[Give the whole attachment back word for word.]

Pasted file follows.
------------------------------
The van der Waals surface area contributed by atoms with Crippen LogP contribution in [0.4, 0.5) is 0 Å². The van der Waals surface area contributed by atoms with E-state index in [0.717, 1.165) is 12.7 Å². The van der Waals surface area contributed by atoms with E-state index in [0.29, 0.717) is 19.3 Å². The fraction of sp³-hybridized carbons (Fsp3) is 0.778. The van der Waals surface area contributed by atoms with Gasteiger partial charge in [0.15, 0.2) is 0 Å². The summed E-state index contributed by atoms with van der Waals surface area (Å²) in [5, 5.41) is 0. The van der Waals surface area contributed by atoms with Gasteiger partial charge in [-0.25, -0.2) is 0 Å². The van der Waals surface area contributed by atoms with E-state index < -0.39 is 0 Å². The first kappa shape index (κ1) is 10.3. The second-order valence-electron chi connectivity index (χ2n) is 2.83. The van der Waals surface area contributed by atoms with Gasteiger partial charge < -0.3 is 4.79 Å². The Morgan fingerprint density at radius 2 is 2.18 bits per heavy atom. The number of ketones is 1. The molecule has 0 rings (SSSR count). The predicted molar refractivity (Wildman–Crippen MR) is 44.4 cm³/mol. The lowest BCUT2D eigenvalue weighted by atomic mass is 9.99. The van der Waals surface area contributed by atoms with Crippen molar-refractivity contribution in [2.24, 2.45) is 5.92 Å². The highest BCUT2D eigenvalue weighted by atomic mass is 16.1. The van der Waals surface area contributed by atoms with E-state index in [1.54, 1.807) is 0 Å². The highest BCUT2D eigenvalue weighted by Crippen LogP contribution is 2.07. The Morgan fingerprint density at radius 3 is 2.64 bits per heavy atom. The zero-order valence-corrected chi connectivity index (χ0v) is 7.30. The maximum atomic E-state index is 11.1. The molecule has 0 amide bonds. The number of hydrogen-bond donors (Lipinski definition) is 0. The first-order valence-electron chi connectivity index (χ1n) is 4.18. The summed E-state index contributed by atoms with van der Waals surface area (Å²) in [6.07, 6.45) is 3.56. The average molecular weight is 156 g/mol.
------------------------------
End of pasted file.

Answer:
The van der Waals surface area contributed by atoms with Crippen LogP contribution in [0.4, 0.5) is 0 Å². The van der Waals surface area contributed by atoms with E-state index in [0.717, 1.165) is 12.7 Å². The van der Waals surface area contributed by atoms with E-state index in [0.29, 0.717) is 19.3 Å². The fraction of sp³-hybridized carbons (Fsp3) is 0.778. The van der Waals surface area contributed by atoms with Gasteiger partial charge in [0.15, 0.2) is 0 Å². The summed E-state index contributed by atoms with van der Waals surface area (Å²) in [5, 5.41) is 0. The van der Waals surface area contributed by atoms with Gasteiger partial charge in [-0.25, -0.2) is 0 Å². The van der Waals surface area contributed by atoms with E-state index < -0.39 is 0 Å². The first kappa shape index (κ1) is 10.3. The second-order valence-electron chi connectivity index (χ2n) is 2.83. The van der Waals surface area contributed by atoms with Gasteiger partial charge < -0.3 is 4.79 Å². The Morgan fingerprint density at radius 2 is 2.18 bits per heavy atom. The number of ketones is 1. The molecule has 0 rings (SSSR count). The predicted molar refractivity (Wildman–Crippen MR) is 44.4 cm³/mol. The lowest BCUT2D eigenvalue weighted by atomic mass is 9.99. The van der Waals surface area contributed by atoms with Crippen molar-refractivity contribution in [2.24, 2.45) is 5.92 Å². The highest BCUT2D eigenvalue weighted by atomic mass is 16.1. The van der Waals surface area contributed by atoms with E-state index in [1.54, 1.807) is 0 Å². The highest BCUT2D eigenvalue weighted by Crippen LogP contribution is 2.07. The Morgan fingerprint density at radius 3 is 2.64 bits per heavy atom. The zero-order valence-corrected chi connectivity index (χ0v) is 7.30. The maximum atomic E-state index is 11.1. The molecule has 0 amide bonds. The number of hydrogen-bond donors (Lipinski definition) is 0. The first-order valence-electron chi connectivity index (χ1n) is 4.18. The summed E-state index contributed by atoms with van der Waals surface area (Å²) in [6.07, 6.45) is 3.56. The average molecular weight is 156 g/mol.